The French Republic became signatory to the Convention of 15 November 1965 on the Service Abroad of Judicial and Extrajudicial Documents in Civil or Commercial Matters, also called the Hague Service Convention, on January 12, 1967, and its provisions entered into force on September 1, 1972.
(For general background on processes and the methods of service available under the Hague Service Convention, please click here.)
US attorneys seeking service in France would be wise to familiarize themselves with the mandatory character of the Hague Service Convention as set forth in Volkswagenwerk A.G. v. Schlunk (486 U.S. 694 (1988)).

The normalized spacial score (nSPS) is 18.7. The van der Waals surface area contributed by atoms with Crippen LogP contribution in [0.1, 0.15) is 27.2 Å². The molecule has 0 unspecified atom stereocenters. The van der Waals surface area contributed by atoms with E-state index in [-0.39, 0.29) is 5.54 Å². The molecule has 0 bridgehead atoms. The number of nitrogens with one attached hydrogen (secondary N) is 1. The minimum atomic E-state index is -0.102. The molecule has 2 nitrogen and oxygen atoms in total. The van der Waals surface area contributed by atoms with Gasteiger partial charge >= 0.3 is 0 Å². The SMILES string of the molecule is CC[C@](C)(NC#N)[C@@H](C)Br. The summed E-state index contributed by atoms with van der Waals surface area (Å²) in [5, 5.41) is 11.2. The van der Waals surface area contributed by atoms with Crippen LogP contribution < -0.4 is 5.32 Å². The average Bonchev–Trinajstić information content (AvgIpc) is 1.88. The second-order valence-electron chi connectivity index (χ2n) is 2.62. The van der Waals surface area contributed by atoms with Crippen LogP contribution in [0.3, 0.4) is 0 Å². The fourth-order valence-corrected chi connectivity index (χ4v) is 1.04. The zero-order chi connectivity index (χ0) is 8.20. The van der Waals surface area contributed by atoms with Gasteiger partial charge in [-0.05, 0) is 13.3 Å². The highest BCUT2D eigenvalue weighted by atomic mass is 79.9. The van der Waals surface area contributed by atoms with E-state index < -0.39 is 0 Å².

Canadian attorneys should consult provincial precedent — Canadian courts take a more nuanced view of the Convention, but effectively reach the same conclusion: its limitations must be observed. Regardless of forum court requirements, the service rules of the receiving country must be observed, or enforcement of a judgment may become impossible.